“They were several of them very active in 2010, mostly on the Republican side. But that will change in 2012. We’ll see 501c4’s active on both the Democratic and Republican side, I predict,” said Paul Ryan, associate legal counsel at the Campaign Legal Center, a nonpartisan organization that favors greater disclosure of contributions. (Ryan is no relation to the House Budget Committee chairman.)

Donald Tobin, an expert on the intersection of tax law and campaign finance law and a professor at Ohio State University’s Moritz College of Law, predicts “an amazing explosion of these 501c4s in 2012.”

At least one Democratic affiliated 501c4 has begun to operate. The question is whether the new money and the additional ads will be effective: will an extra $2 million in TV ads in Missouri, for instance, shift it from the Republican column, as it was in 2008, to Obama?

Demographic shift and the Electoral College
“We expanded the electorate” in 2008, Messina said in his briefing for Obama supporters this week. The total electorate did expand, but not by much, about 4 percent, over 2004. In the 2008 election, 64 percent of voting-age citizens voted, no different from the 2004 turnout rate.

As we re-learn every four years, it's a contest for electoral votes and it is won by winning individual states, not by running up the popular vote total.

Of course, what the Democrats did do in 2008 was to increase the number of Democratic voters, especially in states such as Colorado, Iowa, New Mexico, and Ohio, enabling Obama to carry those states, all of which Democratic candidate John Kerry had lost in 2004.

Just as significant as Obama building the Democratic vote in 2008 was the drooping Republican turnout: in Iowa, for example, John McCain got 9 percent fewer votes in 2008 than Bush did in 2004.

The ten states on which Messina focused in his briefing as targets for 2012 are the ones Obama won in 2008 but where Republicans won gubernatorial or U.S. Senate races last fall.

One can further narrow Messina’s list of ten down to seven which Bush won in 2004: Nevada, Iowa, Indiana, Ohio, Virginia, North Carolina and Florida. All but one of them now has a Republican governor, which should help the GOP nominee with voter turnout efforts.

While Obama has the luxury of spending the rest of 2001 and all of 2012 courting voters in those swing states, the Republican contenders will be spending far more time in Iowa, New Hampshire and South Carolina, battling it out for the nomination. 

Due to reapportionment, 12 electoral votes have moved from the Northeast and Midwest to the South and West.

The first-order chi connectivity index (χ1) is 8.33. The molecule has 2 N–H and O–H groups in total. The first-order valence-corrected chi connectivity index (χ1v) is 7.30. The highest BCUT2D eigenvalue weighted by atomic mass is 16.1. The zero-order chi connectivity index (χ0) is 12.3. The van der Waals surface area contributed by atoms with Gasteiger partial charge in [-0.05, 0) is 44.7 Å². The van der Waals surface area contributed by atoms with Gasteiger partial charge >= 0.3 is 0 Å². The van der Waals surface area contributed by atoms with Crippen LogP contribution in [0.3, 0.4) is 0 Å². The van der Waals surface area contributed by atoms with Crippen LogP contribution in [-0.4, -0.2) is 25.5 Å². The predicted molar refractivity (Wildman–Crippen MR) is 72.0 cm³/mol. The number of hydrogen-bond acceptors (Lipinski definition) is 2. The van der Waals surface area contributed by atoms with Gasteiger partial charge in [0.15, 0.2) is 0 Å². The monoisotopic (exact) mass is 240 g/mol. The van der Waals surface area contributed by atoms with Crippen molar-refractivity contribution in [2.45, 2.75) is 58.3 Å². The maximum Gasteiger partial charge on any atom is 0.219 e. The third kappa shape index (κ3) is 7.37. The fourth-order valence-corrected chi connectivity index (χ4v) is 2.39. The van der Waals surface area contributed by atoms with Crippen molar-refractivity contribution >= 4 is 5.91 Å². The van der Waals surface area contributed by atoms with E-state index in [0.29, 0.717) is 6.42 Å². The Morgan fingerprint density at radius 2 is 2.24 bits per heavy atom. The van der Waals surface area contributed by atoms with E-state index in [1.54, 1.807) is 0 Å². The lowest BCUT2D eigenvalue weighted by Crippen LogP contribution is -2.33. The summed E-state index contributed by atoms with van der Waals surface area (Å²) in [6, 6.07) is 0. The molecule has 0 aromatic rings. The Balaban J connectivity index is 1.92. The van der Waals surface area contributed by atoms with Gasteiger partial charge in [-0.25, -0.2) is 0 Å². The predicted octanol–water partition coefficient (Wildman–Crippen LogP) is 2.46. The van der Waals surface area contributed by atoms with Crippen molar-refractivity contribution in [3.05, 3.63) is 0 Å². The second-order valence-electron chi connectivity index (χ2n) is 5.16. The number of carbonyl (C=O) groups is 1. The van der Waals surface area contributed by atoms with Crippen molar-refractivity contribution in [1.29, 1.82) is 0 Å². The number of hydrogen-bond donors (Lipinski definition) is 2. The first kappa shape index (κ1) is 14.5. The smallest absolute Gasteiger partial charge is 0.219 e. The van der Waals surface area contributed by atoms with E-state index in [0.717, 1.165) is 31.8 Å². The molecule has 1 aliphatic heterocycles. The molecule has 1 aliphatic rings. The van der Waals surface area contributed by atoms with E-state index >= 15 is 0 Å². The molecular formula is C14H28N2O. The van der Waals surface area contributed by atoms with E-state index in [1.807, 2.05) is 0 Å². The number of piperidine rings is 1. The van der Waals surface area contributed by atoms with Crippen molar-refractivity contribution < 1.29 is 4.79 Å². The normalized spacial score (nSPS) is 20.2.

Texas, with four more electoral votes than in 2004, and Florida, with two more, are bigger prizes than ever before, accounting for nearly a quarter of the 270 electoral votes needed to win the presidency.

The Sunbelt states have many eligible Latinos who are not registered to vote: two million eligible but unregistered in Texas, and more than 400,000 in Arizona, according to Matt Barreto, a pollster for Latino Decisions and a University of Washington political scientist. McCain carried Texas by about 950,000 votes in 2008 and Arizona by about 195,000 in 2008.

“I never write off any states,” Obama recently said to Texas TV reporter Brad Watson, seeming to be annoyed by Watson's suggestion that Obama wouldn’t contest the state in 2012.

Although Messina said Obama “won first-time voters by a large margin in '08,” they were a relatively small percentage of the electorate, 11 percent, compared to voters 60 and older who accounted for 23 percent of the electorate.

Given the Ryan plan for Medicare redesign and given the Republican success in winning nearly 60 percent of over-65 voters in 2010, they may be the essential 2012 demographic. That’s why Medicare is looking like a dominant issue in 2012.

msnbc.com's Carrie Dann contributed to this story.

© 2013 msnbc.com Reprints

Video: Does Gary Johnson have a shot in 2012?

  1. Closed captioning of: Does Gary Johnson have a shot in 2012?

    >>> back to politics, and the first republican presidential debate is a week away.

    >> believe it or not.

    >> greenville, south carolina . former minnesota governor tim pawlenty and ron paul will appear at a tea party rally ahead of the debate that will be headlined by governor haley.

    >> the candidate called the most libertarian in america, no contest, and the tea party before rick santelli be there? we'll ask now. former new mexico governor who jumped into the race, governor johnson, why are you running as a republican? why aren't you running for the nomination of the libertarian party ?